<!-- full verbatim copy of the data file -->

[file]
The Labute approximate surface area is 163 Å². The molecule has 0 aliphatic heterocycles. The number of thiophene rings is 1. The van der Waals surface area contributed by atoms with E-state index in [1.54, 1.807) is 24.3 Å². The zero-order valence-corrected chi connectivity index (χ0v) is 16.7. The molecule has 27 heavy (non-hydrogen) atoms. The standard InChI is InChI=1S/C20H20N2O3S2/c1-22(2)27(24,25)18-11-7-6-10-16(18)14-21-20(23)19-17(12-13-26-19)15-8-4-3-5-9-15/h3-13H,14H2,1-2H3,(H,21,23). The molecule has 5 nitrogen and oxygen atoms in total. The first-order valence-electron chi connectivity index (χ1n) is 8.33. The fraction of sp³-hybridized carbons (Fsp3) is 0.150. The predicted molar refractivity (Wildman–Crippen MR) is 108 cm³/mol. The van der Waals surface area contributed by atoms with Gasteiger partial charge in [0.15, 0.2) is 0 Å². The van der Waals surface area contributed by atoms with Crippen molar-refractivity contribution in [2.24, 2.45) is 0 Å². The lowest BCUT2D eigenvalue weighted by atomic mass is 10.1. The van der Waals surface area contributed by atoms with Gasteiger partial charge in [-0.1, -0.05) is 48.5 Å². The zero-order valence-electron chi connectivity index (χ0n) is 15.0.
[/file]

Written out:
The Labute approximate surface area is 163 Å². The molecule has 0 aliphatic heterocycles. The number of thiophene rings is 1. The van der Waals surface area contributed by atoms with E-state index in [1.54, 1.807) is 24.3 Å². The zero-order valence-corrected chi connectivity index (χ0v) is 16.7. The molecule has 27 heavy (non-hydrogen) atoms. The standard InChI is InChI=1S/C20H20N2O3S2/c1-22(2)27(24,25)18-11-7-6-10-16(18)14-21-20(23)19-17(12-13-26-19)15-8-4-3-5-9-15/h3-13H,14H2,1-2H3,(H,21,23). The molecule has 5 nitrogen and oxygen atoms in total. The first-order valence-electron chi connectivity index (χ1n) is 8.33. The fraction of sp³-hybridized carbons (Fsp3) is 0.150. The predicted molar refractivity (Wildman–Crippen MR) is 108 cm³/mol. The van der Waals surface area contributed by atoms with Gasteiger partial charge in [0.15, 0.2) is 0 Å². The van der Waals surface area contributed by atoms with Crippen molar-refractivity contribution in [2.24, 2.45) is 0 Å². The lowest BCUT2D eigenvalue weighted by atomic mass is 10.1. The van der Waals surface area contributed by atoms with Gasteiger partial charge in [-0.1, -0.05) is 48.5 Å². The zero-order valence-electron chi connectivity index (χ0n) is 15.0.